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YEARS ago (and I mean YEARS), I was introduced to a book that was practical and served all students. This book was not meant solely for teachers of English Language Learners but for teachers of students-all students. At the same time, the techniques supported ELLs.
The book is 7 Steps to a Language-Rich Interactive Classroom by John Seidlitz and Bill Perryman. Not only is the layout of this book super reader-friendly but it is also filled will practical, research-based instructional moves that are applicable to all content areas k-12. Some are obvious and when I read them I felt validated. Others were new for me and helped me to make my classroom room accessible to all students.
Throughout my years in education, I've used this resource in many ways. I used it as a classroom teacher. In my own second, third, and fourth grade classrooms, I have been able to embed the 7 Steps into daily classroom instruction. I have also used this resource as an ESL Instructional Support Specialty Teacher serving and co-teaching in grades K-5. While co-teaching in classrooms, it's been a pleasure to insert the strategies into co-planning and instruction. And finally as a district PD Specialist, I have provided campuses with on-going, hybrid (both face-to-face and online) professional development aligned with the 7 Steps. Click here to learn more about creating systemic change with a campus wide book study.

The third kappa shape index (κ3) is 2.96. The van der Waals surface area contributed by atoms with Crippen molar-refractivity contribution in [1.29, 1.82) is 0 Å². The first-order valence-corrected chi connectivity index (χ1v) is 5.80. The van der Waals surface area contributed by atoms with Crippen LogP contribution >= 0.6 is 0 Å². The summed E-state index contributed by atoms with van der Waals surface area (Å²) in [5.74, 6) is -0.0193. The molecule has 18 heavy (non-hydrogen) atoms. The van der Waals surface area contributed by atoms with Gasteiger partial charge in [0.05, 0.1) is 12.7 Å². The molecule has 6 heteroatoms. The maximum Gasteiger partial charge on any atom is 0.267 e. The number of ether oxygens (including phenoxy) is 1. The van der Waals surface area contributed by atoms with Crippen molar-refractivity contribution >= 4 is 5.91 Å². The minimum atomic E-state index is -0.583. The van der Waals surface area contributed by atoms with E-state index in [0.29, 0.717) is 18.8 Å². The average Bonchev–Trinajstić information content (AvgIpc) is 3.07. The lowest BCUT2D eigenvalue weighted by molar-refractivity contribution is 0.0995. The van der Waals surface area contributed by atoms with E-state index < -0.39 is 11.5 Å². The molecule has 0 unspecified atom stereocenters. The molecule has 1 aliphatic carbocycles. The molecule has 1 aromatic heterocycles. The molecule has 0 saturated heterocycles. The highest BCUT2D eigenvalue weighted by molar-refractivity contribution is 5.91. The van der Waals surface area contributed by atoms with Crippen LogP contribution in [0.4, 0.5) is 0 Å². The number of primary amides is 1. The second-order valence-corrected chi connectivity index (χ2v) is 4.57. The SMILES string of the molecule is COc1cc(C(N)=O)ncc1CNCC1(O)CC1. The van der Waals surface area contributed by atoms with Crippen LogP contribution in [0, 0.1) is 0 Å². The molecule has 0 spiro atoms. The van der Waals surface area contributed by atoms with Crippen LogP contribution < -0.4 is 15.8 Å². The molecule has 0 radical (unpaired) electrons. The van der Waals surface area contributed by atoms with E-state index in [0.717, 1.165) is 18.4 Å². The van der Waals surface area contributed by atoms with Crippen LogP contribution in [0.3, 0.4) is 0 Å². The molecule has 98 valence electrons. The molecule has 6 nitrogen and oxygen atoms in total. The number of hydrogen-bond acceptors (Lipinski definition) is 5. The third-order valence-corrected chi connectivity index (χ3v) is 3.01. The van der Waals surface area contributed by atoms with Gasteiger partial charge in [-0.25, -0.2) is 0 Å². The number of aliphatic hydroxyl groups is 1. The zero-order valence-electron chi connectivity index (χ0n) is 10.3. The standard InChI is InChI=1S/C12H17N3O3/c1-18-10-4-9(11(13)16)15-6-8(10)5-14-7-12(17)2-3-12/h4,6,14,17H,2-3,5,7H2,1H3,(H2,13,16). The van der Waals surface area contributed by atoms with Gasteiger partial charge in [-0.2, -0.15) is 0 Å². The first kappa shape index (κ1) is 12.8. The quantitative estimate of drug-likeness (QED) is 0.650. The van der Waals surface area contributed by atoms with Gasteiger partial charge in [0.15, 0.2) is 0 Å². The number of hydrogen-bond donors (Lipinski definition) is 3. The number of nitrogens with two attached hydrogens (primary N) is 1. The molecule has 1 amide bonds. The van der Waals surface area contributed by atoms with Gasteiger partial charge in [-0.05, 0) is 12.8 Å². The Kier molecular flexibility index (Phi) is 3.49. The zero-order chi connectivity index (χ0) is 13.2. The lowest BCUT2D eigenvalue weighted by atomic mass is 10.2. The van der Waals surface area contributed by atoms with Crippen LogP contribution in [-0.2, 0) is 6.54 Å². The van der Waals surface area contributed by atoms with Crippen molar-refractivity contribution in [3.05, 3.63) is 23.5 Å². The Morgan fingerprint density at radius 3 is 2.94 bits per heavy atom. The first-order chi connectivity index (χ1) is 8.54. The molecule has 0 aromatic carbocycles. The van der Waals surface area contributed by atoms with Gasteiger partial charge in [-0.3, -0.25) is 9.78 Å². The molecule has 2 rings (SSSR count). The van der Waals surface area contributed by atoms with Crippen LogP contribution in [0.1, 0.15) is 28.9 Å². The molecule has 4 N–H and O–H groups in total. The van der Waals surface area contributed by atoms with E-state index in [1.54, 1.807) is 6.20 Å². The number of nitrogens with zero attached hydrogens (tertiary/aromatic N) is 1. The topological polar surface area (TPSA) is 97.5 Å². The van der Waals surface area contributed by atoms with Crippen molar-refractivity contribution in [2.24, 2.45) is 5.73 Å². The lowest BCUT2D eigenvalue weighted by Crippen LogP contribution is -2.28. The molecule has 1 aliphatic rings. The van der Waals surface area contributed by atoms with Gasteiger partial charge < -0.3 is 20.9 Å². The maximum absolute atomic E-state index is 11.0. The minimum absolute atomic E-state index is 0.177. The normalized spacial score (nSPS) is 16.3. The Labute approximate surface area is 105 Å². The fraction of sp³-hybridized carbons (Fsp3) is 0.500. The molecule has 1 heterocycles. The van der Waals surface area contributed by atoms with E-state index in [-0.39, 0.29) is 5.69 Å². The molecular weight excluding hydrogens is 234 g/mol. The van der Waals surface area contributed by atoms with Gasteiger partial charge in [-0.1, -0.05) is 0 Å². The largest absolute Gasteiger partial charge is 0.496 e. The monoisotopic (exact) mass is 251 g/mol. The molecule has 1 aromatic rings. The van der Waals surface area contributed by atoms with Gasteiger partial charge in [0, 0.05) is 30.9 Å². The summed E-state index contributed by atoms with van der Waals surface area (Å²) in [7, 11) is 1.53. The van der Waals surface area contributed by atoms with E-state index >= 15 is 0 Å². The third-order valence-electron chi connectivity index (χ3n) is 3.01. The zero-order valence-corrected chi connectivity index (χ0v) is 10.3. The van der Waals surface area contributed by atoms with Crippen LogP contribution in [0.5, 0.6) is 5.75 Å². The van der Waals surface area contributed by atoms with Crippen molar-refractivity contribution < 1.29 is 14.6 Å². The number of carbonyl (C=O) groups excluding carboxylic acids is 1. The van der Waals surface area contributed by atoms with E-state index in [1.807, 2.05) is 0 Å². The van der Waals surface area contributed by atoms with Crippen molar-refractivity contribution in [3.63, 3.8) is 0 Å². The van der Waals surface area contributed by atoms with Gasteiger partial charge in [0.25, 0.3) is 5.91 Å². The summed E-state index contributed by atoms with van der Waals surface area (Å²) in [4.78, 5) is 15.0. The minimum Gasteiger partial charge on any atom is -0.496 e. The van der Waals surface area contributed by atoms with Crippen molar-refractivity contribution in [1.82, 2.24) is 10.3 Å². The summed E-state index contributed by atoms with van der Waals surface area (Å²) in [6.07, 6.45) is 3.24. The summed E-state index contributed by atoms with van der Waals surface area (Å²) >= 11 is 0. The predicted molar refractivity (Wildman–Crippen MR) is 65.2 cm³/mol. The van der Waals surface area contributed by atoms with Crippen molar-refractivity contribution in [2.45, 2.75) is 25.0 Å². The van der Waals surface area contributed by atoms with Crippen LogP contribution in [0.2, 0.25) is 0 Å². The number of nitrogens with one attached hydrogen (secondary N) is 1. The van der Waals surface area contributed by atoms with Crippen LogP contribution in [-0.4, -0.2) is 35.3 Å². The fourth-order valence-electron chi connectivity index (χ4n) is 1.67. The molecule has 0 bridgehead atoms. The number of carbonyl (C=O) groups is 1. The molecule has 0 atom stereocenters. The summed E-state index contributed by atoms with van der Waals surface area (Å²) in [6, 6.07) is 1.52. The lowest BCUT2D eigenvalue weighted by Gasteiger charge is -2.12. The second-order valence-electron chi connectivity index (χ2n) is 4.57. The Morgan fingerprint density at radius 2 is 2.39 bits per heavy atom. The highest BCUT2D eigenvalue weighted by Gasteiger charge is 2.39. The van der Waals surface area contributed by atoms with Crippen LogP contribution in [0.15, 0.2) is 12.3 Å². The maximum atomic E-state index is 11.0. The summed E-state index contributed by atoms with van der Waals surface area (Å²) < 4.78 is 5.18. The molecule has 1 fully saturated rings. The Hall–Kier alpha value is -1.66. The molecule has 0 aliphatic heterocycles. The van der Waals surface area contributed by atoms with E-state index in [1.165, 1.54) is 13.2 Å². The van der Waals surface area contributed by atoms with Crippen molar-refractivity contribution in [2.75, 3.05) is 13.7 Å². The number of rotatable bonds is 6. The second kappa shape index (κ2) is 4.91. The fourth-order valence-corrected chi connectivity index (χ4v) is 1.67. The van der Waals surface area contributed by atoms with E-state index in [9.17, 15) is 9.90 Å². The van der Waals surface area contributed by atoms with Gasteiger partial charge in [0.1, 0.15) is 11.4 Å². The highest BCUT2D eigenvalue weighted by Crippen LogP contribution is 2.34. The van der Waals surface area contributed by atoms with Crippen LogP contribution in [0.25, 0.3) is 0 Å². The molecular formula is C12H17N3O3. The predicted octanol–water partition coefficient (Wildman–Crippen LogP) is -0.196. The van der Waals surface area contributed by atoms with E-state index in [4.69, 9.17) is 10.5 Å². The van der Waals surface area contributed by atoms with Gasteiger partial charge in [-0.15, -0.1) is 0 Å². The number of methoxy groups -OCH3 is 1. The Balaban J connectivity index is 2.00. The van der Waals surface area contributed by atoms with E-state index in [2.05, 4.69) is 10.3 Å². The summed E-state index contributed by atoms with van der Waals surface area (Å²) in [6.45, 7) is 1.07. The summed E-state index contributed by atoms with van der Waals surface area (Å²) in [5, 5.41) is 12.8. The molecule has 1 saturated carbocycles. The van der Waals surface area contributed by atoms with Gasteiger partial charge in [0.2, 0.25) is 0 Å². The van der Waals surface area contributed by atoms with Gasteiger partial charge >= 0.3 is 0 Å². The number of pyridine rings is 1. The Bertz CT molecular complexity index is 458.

For campus or district leaders-
Most recently, I created an activity to help teachers review and process the 7 Steps. It's a card sort used for campus training. I know that many of you also use the 7 Steps and might want to share with your campus. Whether you are an ESL teacher leader on your campus or a district ESL leader, you can use this at trainings to help learners process the steps to a language-rich interactive classroom. The idea of creating this came to after a co-worker made one for another PD-different topic-we were doing together. Teachers loved it, they were engaged, and we (as presenters) could quickly see what the participants knew or still had misconceptions about.
I've included the cards here. Make as many copies as you need. Cut them out into small cards.
For Classroom Teachers-
Updated 2019: Step One is Teaching Students What to Say Instead of I Don't Know. Many teachers effectively teach this step by explicit instruction and modeling. They pull students in close proximity and hold a class discussion or present a mini-lesson on the strategies while co-creating the chart. It's important that students know why to use the strategies, how to use them, and can find them easily as they learn to apply them.
After teaching the strategies, students can also be given a bookmark with them or sticky note (see below). The nice thing about the bookmark or sticky note is that each student has access to the strategies no matter where they are or where they sit in the classroom. Instructions for printing the sticky notes are included here.